Educators are starting to accept the benefits of bring-your-own-device (BYOD) policies in the classroom. At the same time, teachers should keep in mind that mobile learning isn’t always the best way to go.
For instance, mobile devices are great for accessing a resource, but not really good for creating content. A report from Educause found that students think their laptops and printers are still the most important devices for their academic success.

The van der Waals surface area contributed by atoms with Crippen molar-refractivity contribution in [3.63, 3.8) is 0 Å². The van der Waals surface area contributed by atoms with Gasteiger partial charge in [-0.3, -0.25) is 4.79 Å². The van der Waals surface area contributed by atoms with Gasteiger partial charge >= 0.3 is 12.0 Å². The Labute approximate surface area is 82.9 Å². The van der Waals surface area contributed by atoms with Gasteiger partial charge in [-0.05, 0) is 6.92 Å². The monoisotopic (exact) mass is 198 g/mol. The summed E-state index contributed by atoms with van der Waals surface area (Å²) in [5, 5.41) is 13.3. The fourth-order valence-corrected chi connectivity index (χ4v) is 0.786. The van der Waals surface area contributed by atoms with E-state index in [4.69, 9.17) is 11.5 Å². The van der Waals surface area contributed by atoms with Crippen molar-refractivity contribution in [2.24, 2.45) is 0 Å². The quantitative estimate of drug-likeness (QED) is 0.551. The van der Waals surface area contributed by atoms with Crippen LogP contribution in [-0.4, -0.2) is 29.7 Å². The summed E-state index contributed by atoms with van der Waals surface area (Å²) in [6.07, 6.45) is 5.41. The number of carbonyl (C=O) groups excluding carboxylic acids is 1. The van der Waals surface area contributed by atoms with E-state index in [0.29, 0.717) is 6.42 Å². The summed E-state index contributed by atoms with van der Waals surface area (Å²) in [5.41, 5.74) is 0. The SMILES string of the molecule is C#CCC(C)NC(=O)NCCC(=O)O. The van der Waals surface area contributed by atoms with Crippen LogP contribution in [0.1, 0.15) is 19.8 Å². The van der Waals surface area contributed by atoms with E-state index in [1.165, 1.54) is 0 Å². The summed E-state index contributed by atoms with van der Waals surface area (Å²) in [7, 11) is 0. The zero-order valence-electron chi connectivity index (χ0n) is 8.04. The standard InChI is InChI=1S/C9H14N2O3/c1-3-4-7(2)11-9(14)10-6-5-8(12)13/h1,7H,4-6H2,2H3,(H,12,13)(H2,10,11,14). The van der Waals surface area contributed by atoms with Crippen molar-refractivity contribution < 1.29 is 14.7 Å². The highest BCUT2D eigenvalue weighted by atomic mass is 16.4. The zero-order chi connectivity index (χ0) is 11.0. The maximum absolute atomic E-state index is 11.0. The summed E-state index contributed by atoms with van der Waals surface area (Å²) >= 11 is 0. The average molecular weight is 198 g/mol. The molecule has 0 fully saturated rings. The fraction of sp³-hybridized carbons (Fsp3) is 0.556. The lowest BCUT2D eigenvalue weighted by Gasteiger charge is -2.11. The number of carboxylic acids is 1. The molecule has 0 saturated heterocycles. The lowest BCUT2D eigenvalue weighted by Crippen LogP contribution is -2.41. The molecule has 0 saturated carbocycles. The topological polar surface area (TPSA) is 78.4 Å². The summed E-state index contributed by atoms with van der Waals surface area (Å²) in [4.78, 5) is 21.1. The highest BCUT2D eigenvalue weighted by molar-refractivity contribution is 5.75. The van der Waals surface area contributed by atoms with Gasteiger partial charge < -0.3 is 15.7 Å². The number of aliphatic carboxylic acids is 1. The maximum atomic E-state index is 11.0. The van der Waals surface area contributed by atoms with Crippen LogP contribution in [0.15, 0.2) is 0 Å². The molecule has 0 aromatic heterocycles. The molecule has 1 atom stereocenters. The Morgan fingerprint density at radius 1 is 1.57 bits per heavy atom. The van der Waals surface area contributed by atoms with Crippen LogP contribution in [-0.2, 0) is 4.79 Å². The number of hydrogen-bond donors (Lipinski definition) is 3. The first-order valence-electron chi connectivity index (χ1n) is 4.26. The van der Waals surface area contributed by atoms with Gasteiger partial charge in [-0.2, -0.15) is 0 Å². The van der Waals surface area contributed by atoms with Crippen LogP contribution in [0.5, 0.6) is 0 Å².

At the same time, college students spend most of their device time staying connected with their friends and family through texting and social media, which means it’s a good idea for educators to incorporate elements of peer interaction into the lesson plan when possible. Teachers also need to choose wisely when using educational apps and understand students may not actually be as tech savvy as they seem.
“Don’t fall for the iPad or ‘app mania,’” Fran Simon, chief engagement officer for Engagement Strategies, told eCampus News. “Apps designed for [students] aren’t always better than what you may already have, and that goes for mobile devices, too. Just because it’s new doesn’t mean it’s better.”